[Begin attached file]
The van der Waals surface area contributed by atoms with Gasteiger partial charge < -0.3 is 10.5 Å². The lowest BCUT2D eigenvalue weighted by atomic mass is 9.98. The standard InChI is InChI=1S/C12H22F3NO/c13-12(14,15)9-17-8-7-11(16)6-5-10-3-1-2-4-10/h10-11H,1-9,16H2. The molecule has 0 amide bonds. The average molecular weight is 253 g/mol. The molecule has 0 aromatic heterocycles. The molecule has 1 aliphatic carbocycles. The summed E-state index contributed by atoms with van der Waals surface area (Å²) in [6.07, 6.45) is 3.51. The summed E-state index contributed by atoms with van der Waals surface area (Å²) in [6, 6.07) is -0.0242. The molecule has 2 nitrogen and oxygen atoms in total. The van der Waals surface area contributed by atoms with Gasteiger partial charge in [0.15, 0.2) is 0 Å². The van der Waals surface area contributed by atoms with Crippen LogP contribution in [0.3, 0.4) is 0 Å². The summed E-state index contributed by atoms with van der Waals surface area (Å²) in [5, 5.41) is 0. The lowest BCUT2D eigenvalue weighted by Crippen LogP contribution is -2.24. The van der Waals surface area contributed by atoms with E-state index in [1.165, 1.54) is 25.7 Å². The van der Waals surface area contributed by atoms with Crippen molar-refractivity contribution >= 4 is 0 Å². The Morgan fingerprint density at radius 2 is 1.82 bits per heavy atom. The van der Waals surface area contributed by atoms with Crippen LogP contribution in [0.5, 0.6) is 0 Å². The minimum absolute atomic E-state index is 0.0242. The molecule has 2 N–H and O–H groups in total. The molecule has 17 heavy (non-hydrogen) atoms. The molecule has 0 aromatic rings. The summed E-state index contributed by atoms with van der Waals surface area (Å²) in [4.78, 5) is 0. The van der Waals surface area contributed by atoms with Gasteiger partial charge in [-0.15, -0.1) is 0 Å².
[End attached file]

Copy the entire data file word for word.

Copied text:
The van der Waals surface area contributed by atoms with Gasteiger partial charge < -0.3 is 10.5 Å². The lowest BCUT2D eigenvalue weighted by atomic mass is 9.98. The standard InChI is InChI=1S/C12H22F3NO/c13-12(14,15)9-17-8-7-11(16)6-5-10-3-1-2-4-10/h10-11H,1-9,16H2. The molecule has 0 amide bonds. The average molecular weight is 253 g/mol. The molecule has 0 aromatic heterocycles. The molecule has 1 aliphatic carbocycles. The summed E-state index contributed by atoms with van der Waals surface area (Å²) in [6.07, 6.45) is 3.51. The summed E-state index contributed by atoms with van der Waals surface area (Å²) in [6, 6.07) is -0.0242. The molecule has 2 nitrogen and oxygen atoms in total. The van der Waals surface area contributed by atoms with Gasteiger partial charge in [0.15, 0.2) is 0 Å². The van der Waals surface area contributed by atoms with Crippen LogP contribution in [0.3, 0.4) is 0 Å². The summed E-state index contributed by atoms with van der Waals surface area (Å²) in [5, 5.41) is 0. The lowest BCUT2D eigenvalue weighted by Crippen LogP contribution is -2.24. The van der Waals surface area contributed by atoms with E-state index in [1.165, 1.54) is 25.7 Å². The van der Waals surface area contributed by atoms with Crippen molar-refractivity contribution >= 4 is 0 Å². The Morgan fingerprint density at radius 2 is 1.82 bits per heavy atom. The van der Waals surface area contributed by atoms with Crippen LogP contribution in [0.5, 0.6) is 0 Å². The minimum absolute atomic E-state index is 0.0242. The molecule has 2 N–H and O–H groups in total. The molecule has 17 heavy (non-hydrogen) atoms. The molecule has 0 aromatic rings. The summed E-state index contributed by atoms with van der Waals surface area (Å²) in [4.78, 5) is 0. The van der Waals surface area contributed by atoms with Gasteiger partial charge in [-0.15, -0.1) is 0 Å².